Directed by Hugo Arcier. 2013
Music by Thomas Mercier.
Production Studio Hugo Arcier.
This film is a tribute to artist and director Len Lye in the shape of a friendly confrontation between analog and digital. In most of his films, Len Lye uses a very particular technique: film scratching. Not only his medium is analog (the film) but also his work is completely manual, with a tool reduced to its bare minimum. This can seem contrary to the very technical world of computer generated images. And yet to me, it seemed judicious to combine these two universes and to show the influence that Len Lye’s films were able to have on my work and in a more general way, the fact that computer generated images do not represent a departure, but fall well within the continuity of artistic movements that preceded them.
Even if the idea is attractive, for me, digital technology was never a revolution in the sense of a complete change of paradigm, I consider it rather as an evolution allowing to optimize, to improve or simply transform the existing
The original music created for Surface movement – surface light by the composer Thomas Mercier was thought of in this same logic of analog material transmuted by digital technology. As in Len Lye’s films, this soundtrack multiplies the synchronous events with the image so that they become an inseparable unit.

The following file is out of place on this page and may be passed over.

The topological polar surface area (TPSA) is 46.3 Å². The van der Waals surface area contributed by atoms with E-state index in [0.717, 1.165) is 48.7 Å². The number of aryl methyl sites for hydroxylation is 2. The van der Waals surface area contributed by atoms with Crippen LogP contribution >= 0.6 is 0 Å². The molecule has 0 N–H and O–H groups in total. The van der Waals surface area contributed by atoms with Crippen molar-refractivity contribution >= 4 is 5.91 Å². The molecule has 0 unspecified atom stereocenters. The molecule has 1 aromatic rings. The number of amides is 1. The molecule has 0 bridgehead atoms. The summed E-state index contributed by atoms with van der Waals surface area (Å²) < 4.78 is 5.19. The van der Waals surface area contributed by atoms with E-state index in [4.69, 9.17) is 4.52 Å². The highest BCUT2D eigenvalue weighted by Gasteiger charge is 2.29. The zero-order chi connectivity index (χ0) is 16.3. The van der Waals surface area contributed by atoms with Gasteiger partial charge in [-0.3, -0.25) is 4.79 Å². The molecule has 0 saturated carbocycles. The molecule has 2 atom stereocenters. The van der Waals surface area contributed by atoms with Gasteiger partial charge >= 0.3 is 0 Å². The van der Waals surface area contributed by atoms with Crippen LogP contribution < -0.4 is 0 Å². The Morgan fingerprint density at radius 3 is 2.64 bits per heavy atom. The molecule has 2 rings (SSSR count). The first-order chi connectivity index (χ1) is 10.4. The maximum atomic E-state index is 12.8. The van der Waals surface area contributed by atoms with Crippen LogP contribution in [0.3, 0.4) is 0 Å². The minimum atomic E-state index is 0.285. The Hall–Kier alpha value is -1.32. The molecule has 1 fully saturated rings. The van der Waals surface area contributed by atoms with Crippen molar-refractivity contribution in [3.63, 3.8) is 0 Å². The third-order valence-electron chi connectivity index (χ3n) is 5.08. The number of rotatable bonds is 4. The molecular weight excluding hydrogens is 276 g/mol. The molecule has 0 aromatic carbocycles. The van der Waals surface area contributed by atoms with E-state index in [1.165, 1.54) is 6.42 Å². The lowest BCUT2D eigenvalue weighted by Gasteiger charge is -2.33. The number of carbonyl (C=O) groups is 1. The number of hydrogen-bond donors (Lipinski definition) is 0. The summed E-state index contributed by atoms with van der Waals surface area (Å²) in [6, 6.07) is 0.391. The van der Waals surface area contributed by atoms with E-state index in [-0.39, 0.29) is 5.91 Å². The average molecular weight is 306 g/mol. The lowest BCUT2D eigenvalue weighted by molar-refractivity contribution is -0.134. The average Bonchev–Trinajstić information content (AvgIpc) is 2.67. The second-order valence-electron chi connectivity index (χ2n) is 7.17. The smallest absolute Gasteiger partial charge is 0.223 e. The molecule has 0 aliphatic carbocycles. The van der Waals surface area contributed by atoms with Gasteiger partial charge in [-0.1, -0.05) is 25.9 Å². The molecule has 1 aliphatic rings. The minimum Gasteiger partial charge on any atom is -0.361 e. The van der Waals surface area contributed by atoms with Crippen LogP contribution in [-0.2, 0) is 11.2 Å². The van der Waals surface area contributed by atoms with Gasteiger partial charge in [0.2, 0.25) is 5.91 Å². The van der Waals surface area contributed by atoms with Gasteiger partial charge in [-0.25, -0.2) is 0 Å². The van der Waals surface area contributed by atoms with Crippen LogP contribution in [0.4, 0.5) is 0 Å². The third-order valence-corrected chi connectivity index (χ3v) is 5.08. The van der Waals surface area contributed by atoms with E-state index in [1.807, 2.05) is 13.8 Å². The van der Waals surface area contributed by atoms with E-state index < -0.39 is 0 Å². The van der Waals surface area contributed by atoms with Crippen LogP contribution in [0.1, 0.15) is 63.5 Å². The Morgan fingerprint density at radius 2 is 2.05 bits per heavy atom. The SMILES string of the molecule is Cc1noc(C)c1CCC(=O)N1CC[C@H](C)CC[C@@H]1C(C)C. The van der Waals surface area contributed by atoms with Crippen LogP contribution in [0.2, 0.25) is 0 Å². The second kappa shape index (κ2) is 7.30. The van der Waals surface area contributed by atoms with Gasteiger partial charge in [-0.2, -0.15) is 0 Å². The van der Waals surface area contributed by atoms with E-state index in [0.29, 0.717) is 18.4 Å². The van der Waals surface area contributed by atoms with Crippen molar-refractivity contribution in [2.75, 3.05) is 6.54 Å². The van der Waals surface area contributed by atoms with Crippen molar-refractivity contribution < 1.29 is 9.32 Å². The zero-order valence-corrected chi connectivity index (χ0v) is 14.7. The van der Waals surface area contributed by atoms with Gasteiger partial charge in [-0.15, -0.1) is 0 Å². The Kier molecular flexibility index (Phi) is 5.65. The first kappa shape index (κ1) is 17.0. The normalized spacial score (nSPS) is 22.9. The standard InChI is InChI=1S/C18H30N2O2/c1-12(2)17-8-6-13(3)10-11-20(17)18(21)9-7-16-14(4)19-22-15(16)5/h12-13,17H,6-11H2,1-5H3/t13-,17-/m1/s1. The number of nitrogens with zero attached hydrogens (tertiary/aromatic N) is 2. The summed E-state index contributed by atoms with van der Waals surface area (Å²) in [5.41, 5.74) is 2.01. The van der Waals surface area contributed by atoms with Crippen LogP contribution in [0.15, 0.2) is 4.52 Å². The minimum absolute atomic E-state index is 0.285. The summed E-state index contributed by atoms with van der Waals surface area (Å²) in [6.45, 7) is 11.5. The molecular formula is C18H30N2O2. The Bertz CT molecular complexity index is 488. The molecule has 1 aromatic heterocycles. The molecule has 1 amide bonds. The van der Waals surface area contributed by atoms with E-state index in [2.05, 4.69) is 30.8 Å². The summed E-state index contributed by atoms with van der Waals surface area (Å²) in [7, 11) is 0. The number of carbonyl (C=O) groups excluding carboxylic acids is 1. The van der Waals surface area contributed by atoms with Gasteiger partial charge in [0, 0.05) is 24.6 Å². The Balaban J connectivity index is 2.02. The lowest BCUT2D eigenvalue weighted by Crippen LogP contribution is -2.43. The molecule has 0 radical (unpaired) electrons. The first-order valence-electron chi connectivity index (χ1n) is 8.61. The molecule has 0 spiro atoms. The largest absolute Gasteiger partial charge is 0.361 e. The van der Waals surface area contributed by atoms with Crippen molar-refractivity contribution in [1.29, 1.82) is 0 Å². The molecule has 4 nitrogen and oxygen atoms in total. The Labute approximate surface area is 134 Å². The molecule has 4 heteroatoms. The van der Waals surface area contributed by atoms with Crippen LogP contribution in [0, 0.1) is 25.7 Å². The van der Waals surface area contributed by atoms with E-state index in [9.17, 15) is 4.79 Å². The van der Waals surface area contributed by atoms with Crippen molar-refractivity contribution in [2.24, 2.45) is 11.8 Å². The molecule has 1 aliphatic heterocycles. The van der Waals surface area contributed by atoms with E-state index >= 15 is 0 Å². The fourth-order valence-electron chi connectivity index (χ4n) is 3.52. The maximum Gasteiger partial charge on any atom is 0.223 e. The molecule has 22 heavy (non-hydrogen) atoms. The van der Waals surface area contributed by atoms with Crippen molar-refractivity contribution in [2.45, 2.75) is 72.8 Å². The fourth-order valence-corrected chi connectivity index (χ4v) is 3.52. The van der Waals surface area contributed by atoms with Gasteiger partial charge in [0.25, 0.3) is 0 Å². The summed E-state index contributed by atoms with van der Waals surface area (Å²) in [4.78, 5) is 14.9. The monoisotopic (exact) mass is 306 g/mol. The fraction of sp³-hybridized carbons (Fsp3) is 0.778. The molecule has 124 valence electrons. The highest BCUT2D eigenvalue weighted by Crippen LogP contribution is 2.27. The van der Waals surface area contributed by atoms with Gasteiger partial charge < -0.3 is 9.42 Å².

Beyond the tribute to Len Lye, the film, with its violent variations of luminosity, also draws near to flicker films, formed by a succession of hypnotic images (generally black and white). An experimental genre, also closely linked to film, because in its primitive form, it is the camera recording light onto the celluloid and then projecting this same light on screen.
Among the first examples representing this genre are : Arnulf Rainer (1958-1960) by Peter Kubelka, The Flicker (1966) by Tony Conrad or even Ray Gun Virus (1966) by Paul Sharits.
Len Lye liked the loop figure and the title of his first film, Tusalava, means “Everything begins again” in Samoan. To create Surface movement - surface light, I start from this brilliant analog material extracted from two of his films – Swinging the Lambeth Walk (1939) and Tal Farlow (1960;1980), and give it a new life in the time of digital and computer generated images.
From this material I make a bright surface which deforms as if it wanted to get out, to explode its medium.
It lights up the digital scenery, shifting surfaces in computer generated images.
Without it, blackness.
The digital material in this film is a repository and only exists thanks to the creations of Len Lye; but also, as in a painting by Soulages, it forms, transforms and emits in its turn.